The four Blenheim Horse Trials officials who faced allegations of wrongdoing by the FEI following confusion that resulted in a competitor being allowed to restart after a cross-country fall will not be suspended.
The president of the ground jury for the 2021 CCI4*-S for eight- and nine-year-old horses, Laure Eslan, and members Angela Tucker and Douglas Hibbert, plus the event’s technical delegate Patricia Clifton, each faced the allegation of “failing to comply with duties and obligations as an FEI eventing official”.
The proposed minor sanctions were initially suspensions of three months for Mrs Clifton and Mme Eslan, and one month for Mr Hibbert and Mrs Tucker. But these have all been downgraded to formal warnings following a hearing with the FEI’s legal department, during which factors in the officials’ favour were taken into account.
The cases relate to a situation around the cross-country start and finish area on 19 September 2021, whereby Izzy Taylor and Carolines Air KM were allowed a fresh start by the technical delegate and ground jury after a rider fall at fence one. But the information the officials acted on turned out to be “unreliable”, so the failure to follow the rules was “not due to bad faith”, but rather “failure to duly verify the initial oral report” they received. There are no allegations against Izzy, she was not the person who provided this “initial oral report” and has no FEI disciplinary case to answer.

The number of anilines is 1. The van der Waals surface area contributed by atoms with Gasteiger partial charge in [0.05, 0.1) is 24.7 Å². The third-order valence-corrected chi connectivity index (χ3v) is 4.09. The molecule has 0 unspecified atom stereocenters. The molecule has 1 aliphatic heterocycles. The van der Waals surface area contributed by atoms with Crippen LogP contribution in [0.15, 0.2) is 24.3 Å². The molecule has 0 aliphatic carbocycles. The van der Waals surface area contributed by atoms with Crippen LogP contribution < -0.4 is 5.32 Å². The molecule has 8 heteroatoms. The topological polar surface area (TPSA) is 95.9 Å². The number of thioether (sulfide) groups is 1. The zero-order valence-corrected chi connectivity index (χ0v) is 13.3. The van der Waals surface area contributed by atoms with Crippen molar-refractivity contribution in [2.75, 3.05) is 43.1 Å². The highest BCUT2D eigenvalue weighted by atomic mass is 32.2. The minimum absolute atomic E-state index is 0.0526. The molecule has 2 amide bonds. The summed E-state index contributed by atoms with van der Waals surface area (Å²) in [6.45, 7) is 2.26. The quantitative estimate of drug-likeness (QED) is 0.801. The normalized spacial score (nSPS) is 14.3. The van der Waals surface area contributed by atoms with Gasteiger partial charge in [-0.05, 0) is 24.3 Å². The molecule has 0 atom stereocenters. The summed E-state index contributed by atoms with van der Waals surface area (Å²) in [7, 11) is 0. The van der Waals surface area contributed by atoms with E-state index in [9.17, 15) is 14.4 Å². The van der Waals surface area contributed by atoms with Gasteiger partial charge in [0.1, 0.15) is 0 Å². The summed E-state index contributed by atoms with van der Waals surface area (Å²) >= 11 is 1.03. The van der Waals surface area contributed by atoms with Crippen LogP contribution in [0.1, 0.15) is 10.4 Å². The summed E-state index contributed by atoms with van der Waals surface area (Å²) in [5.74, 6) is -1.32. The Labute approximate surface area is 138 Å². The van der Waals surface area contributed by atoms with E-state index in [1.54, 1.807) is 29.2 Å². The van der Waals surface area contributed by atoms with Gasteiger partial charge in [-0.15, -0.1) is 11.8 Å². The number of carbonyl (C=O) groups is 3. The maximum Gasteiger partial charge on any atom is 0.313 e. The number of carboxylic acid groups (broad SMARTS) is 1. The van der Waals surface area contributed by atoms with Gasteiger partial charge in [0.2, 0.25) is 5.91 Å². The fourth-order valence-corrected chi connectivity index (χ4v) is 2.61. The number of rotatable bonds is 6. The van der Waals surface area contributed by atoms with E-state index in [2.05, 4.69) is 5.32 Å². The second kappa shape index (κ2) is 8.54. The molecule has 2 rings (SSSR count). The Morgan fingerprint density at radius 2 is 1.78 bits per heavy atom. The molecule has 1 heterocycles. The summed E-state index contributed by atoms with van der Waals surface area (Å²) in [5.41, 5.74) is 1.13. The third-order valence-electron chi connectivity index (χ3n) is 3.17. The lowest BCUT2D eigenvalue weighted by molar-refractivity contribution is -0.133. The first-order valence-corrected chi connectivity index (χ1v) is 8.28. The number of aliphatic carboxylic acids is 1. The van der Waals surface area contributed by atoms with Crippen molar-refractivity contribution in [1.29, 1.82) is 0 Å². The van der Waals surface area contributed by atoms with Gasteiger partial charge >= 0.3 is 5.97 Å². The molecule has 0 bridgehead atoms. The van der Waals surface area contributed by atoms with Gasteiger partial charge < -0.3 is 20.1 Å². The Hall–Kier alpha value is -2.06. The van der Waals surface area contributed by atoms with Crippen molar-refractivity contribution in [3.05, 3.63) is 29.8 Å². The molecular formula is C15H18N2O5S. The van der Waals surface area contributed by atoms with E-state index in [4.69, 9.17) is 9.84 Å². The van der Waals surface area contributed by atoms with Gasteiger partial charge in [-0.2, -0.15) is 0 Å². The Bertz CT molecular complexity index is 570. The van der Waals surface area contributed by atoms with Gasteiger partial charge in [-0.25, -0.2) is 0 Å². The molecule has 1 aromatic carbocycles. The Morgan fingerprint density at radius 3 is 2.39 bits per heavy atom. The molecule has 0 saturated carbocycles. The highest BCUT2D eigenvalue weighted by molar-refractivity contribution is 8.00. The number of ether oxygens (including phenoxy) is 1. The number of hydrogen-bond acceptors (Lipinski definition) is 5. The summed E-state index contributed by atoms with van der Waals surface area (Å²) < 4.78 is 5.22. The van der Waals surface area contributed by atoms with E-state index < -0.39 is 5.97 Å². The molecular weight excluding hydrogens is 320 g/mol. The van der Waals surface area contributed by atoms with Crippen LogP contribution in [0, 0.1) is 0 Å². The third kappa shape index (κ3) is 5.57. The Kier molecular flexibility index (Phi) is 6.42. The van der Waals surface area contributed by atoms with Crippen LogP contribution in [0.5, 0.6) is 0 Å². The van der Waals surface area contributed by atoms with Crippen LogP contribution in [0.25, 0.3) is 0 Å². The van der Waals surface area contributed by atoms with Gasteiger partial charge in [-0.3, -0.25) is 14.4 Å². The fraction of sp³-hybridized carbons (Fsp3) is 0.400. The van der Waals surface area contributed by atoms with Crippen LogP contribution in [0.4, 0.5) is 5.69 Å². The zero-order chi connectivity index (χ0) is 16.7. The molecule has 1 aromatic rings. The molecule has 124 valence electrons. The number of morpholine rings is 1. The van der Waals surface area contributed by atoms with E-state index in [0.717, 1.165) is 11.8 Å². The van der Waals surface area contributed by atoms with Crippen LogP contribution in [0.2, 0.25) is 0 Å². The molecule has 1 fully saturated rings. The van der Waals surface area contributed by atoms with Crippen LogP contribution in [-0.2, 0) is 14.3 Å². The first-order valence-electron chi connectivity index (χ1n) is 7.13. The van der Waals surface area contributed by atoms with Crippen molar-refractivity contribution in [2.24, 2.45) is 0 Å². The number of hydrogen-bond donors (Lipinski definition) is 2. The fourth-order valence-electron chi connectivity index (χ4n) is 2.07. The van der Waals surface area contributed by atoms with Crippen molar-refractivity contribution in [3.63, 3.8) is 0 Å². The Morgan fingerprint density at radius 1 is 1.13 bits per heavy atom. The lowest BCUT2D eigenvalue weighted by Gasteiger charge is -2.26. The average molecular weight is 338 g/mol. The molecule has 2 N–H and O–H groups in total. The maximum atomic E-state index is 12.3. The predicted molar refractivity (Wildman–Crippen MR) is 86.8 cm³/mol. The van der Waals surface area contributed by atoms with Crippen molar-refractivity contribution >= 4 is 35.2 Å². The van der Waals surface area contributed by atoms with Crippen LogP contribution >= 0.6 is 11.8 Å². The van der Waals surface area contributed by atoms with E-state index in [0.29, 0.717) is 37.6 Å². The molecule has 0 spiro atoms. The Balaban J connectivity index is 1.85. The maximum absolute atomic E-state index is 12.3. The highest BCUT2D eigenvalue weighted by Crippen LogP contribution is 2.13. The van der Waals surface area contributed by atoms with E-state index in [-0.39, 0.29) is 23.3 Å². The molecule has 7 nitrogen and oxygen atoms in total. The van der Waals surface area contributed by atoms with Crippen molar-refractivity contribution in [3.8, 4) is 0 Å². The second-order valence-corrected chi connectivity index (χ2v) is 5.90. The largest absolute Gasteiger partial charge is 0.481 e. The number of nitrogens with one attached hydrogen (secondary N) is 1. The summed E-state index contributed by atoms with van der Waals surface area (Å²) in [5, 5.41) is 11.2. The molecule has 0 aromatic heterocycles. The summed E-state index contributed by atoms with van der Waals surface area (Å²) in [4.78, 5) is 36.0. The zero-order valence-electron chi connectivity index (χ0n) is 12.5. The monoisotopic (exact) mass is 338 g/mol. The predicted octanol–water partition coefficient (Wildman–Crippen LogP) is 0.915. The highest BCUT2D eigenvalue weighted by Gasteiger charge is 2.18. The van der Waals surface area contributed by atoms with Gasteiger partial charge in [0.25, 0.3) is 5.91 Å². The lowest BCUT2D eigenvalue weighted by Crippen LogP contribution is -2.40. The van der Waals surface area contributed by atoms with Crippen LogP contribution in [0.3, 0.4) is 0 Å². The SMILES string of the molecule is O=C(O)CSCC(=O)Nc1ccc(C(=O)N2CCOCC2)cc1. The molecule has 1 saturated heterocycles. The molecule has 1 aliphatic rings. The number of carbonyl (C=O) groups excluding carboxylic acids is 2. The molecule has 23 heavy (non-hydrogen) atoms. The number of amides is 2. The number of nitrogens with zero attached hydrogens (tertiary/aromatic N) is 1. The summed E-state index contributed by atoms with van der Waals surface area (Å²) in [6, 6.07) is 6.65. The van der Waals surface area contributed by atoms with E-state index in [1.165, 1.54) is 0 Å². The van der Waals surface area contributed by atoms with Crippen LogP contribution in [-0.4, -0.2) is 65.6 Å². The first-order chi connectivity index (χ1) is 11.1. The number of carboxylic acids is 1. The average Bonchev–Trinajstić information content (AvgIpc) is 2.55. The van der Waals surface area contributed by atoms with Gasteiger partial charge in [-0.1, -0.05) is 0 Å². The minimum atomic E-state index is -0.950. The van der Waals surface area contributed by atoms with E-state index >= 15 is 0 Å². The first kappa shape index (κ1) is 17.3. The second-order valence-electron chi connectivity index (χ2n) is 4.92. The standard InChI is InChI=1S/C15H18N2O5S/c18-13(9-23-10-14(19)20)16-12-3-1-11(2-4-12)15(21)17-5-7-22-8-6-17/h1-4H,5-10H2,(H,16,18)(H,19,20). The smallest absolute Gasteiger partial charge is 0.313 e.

“It is the FEI’s position that not eliminating an athlete who has a fall on the cross-country course is serious from a risk management perspective,” said a statement from the FEI’s administrative disciplinary procedure.
“The FEI, and FEI officials who act on behalf of the FEI, have a duty to protect the athletes’ (and horses’) safety and to apply the FEI rules and regulations fully and consistently.
“Allowing an athlete to have another start on the same cross-country after a fall undermines all the FEI’s efforts to protect the athletes.”
The statement added that the FEI legal department “took note” of several factors in favour of the officials.
These included the officials’ acceptance that they took the wrong decision and that the athlete should have been eliminated.
The FEI also accepted that the ground jury and technical delegate were acting on what turned out to be “unreliable information” that represented a different situation to what had actually happened, and that their failure to apply to rules was “not due to bad faith but rather a failure to duly verify the initial oral report”.
“They did at least ensure that Izzy Taylor was checked by a doctor prior to restarting the competition,” continued the mitigating statement.
“They indicated a willingness to share their experience with other eventing officials as part of the FEI’s officials education programme.
“If a similar situation were to arise in the future, they would take all necessary steps to verify the information before taking a decision and would ensure that such decision is in accordance with the FEI rules and regulations.”
An FEI spokesman confirmed to H&H that there are no other pending cases in relation to Blenheim.
The officials did not wish to comment when contacted by H&H.